Statement ● Miscellaneous
For Immediate Release: 
September 9, 2009
Contact Info: 
Katie Grant
Stephanie Lundberg
(202) 225 - 3130

WASHINGTON, DC – House Majority Leader Steny H. Hoyer (MD) joined Members of Congress at the September 11th Congressional Remembrance Ceremony today to pay tribute to the many Americans who lost their lives on September 11, 2001. Prior to the service, he introduced a resolution on the Floor commemorating that day, which passed the House. Below are his remarks as prepared for delivery:
“Today we mark the distance traveled between fear and memory.
“Eight years ago we saw fear out of a clear blue sky. We saw monuments of our power and our pride turned to dust in an instant. We felt, in one day, fanaticism’s terrible cruelty, and the terrible beauty of selfless sacrifice.
“Now the wounds of grief and shock are scarred over. Now we can say ‘grief’ and ‘shock’ as if they were only words. But on that day they were more real than words can express. And if eight years have dulled our grief, for an hour we call it back, deliberately, today.
“Pain fades; but today we will it back, to stay with us for this hour. We remember; and in the face of such inhuman evil, our memory keeps us human. We hear the voices of those we loved and lost, and we feel their presence.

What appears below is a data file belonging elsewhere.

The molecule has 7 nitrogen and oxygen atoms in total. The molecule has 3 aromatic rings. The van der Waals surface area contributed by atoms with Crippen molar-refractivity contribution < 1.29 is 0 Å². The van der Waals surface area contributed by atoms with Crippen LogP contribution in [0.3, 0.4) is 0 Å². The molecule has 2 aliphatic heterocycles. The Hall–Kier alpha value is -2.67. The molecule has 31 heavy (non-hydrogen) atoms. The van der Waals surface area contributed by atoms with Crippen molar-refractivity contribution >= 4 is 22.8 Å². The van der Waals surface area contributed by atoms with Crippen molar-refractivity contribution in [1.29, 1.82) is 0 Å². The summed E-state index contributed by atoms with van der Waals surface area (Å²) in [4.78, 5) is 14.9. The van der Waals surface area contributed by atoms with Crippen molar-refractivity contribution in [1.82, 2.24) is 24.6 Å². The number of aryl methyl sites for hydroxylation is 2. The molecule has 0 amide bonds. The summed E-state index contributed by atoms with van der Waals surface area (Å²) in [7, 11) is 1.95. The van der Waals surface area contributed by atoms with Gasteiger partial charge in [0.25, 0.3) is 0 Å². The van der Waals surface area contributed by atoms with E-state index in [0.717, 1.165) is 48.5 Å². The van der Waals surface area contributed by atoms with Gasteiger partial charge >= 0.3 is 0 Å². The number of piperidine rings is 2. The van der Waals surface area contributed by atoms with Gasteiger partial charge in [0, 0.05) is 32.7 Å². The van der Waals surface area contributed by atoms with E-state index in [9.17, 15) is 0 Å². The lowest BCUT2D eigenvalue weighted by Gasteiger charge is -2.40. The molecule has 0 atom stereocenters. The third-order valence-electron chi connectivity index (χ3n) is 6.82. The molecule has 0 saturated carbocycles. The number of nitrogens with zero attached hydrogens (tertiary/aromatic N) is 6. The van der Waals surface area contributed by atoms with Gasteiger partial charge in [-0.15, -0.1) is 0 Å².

“And we come here again, and say these words, not because fear or pain compel us, but because we choose to. We imagine our dome caved in, but for the men and women who gave their lives and saved us. We send our thoughts to the dead in New York, in Arlington, and in Pennsylvania, and to those who lost their lives under our flag across the world in each year since, and to those who loved them. This is an hour for re-opening wounds—and, however much it stings, we will do so again and again, as long as memory lasts.
“The American writer Mark Helprin once reflected on soldiers who had seen death, and his words hold true for us, as well: ‘That they cannot forget, that they do not forget, that they never allow themselves to heal completely, is their way of expressing their love for friends who have perished. And they will not change, because they have become what they have become to keep the fallen alive.’”